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        58. Chung J, Bachelder RE, Lipscomb EA, Shaw LM, Mercurio AM. Integrin (alpha 6 beta 4) regulation of eIF-4E activity and VEGF translation: a survival mechanism for carcinoma cells. J Cell Biol. 2002 Jul 8; 158(1):165-74.
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        59. Morena A, Riccioni S, Marchetti A, Polcini AT, Mercurio AM, Blandino G, Sacchi A, Falcioni R. Expression of the beta 4 integrin subunit induces monocytic differentiation of 32D/v-Abl cells. Blood. 2002 Jul 1; 100(1):96-106.
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        60. Mercurio AM. Lessons from the alpha2 integrin knockout mouse. Am J Pathol. 2002 Jul; 161(1):3-6.
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        61. Rabinovitz I, Gipson IK, Mercurio AM. Traction forces mediated by alpha6beta4 integrin: implications for basement membrane organization and tumor invasion. Mol Biol Cell. 2001 Dec; 12(12):4030-43.
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        62. O'Connor KL, Mercurio AM. Protein kinase A regulates Rac and is required for the growth factor-stimulated migration of carcinoma cells. J Biol Chem. 2001 Dec 21; 276(51):47895-900.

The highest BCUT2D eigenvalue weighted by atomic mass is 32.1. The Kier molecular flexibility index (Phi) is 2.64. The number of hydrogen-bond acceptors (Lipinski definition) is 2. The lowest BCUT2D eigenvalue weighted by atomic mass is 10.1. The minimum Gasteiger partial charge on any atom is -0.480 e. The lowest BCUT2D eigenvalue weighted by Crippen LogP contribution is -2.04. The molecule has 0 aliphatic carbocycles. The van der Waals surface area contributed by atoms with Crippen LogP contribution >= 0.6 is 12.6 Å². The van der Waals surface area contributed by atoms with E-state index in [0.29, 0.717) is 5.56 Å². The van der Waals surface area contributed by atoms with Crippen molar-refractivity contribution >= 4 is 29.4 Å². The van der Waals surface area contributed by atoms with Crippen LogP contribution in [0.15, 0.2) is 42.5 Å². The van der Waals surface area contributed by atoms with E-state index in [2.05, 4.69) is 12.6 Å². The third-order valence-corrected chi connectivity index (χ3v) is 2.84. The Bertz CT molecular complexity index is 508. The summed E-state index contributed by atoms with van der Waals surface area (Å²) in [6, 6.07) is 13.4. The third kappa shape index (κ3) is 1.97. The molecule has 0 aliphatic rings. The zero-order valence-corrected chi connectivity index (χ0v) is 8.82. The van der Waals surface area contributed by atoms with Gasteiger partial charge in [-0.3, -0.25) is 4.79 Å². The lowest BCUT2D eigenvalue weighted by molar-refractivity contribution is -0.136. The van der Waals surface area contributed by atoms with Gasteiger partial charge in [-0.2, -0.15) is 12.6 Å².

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        63. Mercurio AM, Rabinovitz I, Shaw LM. The alpha 6 beta 4 integrin and epithelial cell migration. Curr Opin Cell Biol. 2001 Oct; 13(5):541-5.
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        64. Bachelder RE, Crago A, Chung J, Wendt MA, Shaw LM, Robinson G, Mercurio AM. Vascular endothelial growth factor is an autocrine survival factor for neuropilin-expressing breast carcinoma cells. Cancer Res. 2001 Aug 1; 61(15):5736-40.
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        65. Tani TT, Mercurio AM. PDZ interaction sites in integrin alpha subunits. T14853, TIP/GIPC binds to a type I recognition sequence in alpha 6A/alpha 5 and a novel sequence in alpha 6B. J Biol Chem. 2001 Sep 28; 276(39):36535-42.
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        66. Bachelder RE, Wendt MA, Fujita N, Tsuruo T, Mercurio AM. The cleavage of Akt/protein kinase B by death receptor signaling is an important event in detachment-induced apoptosis. J Biol Chem. 2001 Sep 14; 276(37):34702-7.
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        67. Mercurio AM, Bachelder RE, Chung J, O'Connor KL, Rabinovitz I, Shaw LM, Tani T. Integrin laminin receptors and breast carcinoma progression. J Mammary Gland Biol Neoplasia. 2001 Jul; 6(3):299-309.
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        68. Mercurio AM, Rabinovitz I. Towards a mechanistic understanding of tumor invasion--lessons from the alpha6beta 4 integrin. Semin Cancer Biol. 2001 Apr; 11(2):129-41.